The judicial resolution could involve, or not, depending on the nature of the change of circumstances in the case, a price adjustment or an extension of the period established to fulfill the contract. However, the variation would not necessarily reflect the total loss suffered by the changed circumstances since the court has to consider, for example, the extent to which a party has assumed the risk and the extent that the party entitled to require performance can still take advantage of such compliance (so in adapting the contract the court cannot impute just one of the parties with the risk represented by the change of circumstances).
On the other hand, according to Lando and Beale (2000), courts have wide powers in terms to adapt the contract, but there is a limit to this, which is that they cannot write contracts for the parties. Consequently, the court may modify some clauses, but cannot rewrite the entire contract. In this case, the only option remaining to the court is to terminate the contract (the court will fix the date from which it is understood that the contract is terminated, and the consequences of it).
184.108.40.206 Regulation in the DCFR
It is stated in the Introduction to the Draft Common Framework of Reference that many European legal systems have recognised that where, after the conclusion of the contract there is a relevant change of circumstances, this can affect the fulfillment of the contractual obligations. As already noted, this was reflected in the PECL . The DCFR also recognises this doctrine; and, as in the PECL, this rule is non mandatory so that the parties are free, if they prefer, to exclude any possibility of modifying the contract without their consent.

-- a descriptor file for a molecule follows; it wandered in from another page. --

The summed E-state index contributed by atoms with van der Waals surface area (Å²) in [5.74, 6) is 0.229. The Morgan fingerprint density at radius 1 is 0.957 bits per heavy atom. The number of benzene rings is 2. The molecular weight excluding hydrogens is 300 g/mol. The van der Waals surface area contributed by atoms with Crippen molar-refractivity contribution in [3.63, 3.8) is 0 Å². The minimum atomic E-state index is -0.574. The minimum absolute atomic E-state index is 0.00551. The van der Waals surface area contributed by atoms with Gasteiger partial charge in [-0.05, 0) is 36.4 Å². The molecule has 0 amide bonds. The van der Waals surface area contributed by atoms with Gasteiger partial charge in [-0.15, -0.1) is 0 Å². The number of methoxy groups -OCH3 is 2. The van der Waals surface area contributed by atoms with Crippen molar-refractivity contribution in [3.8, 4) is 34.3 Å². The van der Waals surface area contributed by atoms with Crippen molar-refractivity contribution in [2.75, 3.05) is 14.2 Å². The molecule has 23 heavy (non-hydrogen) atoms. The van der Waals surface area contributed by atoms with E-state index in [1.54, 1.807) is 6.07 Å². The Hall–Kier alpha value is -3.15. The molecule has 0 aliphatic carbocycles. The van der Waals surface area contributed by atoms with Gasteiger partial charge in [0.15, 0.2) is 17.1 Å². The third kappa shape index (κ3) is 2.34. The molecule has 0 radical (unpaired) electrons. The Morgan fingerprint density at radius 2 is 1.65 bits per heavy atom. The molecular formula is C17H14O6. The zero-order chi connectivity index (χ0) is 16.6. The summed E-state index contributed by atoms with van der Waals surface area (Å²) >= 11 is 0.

Moreover, in the opinion of the editors of the Draft, the recognition of the legal effects brought about by the change of circumstances is a derivation of a supreme principle of the Draft according to which the parties are obliged to act in accordance with the standards imposed by good faith (“good faith and fair dealing”) in fulfilling their obligations, in the exercise of their rights, in determining a remedy in case of non-performance, or in exercising the right to terminate the contractual relationship (cf. I.-1:103 DCFR).
This legal institution is regulated inside the Book III, art. 1:110. According to this article:
An obligation must be performed even if performance has become more onerous, whether because the cost of performance has increased or because the value of what is to be received in return has diminished.
If, however, performance of a contractual obligation or of an obligation arising from a unilateral juridical act becomes so onerous because of an exceptional change of circumstances that it would be manifestly unjust to hold the debtor to the obligation a court may:
vary the obligation in order to make it reasonable and equitable in the new circumstances; or
terminate the obligation at a date and on terms to be determined by the court.
Paragraph (2) applies only if:
the change of circumstances occurred after the time when the obligation was incurred;
the debtor did not at that time take into account, and could not reasonably be expected to have taken into account, the possibility or scale of that change of circumstances;
the debtor did not assume, and cannot reasonably be regarded as having assumed, the risk of that change of circumstances; and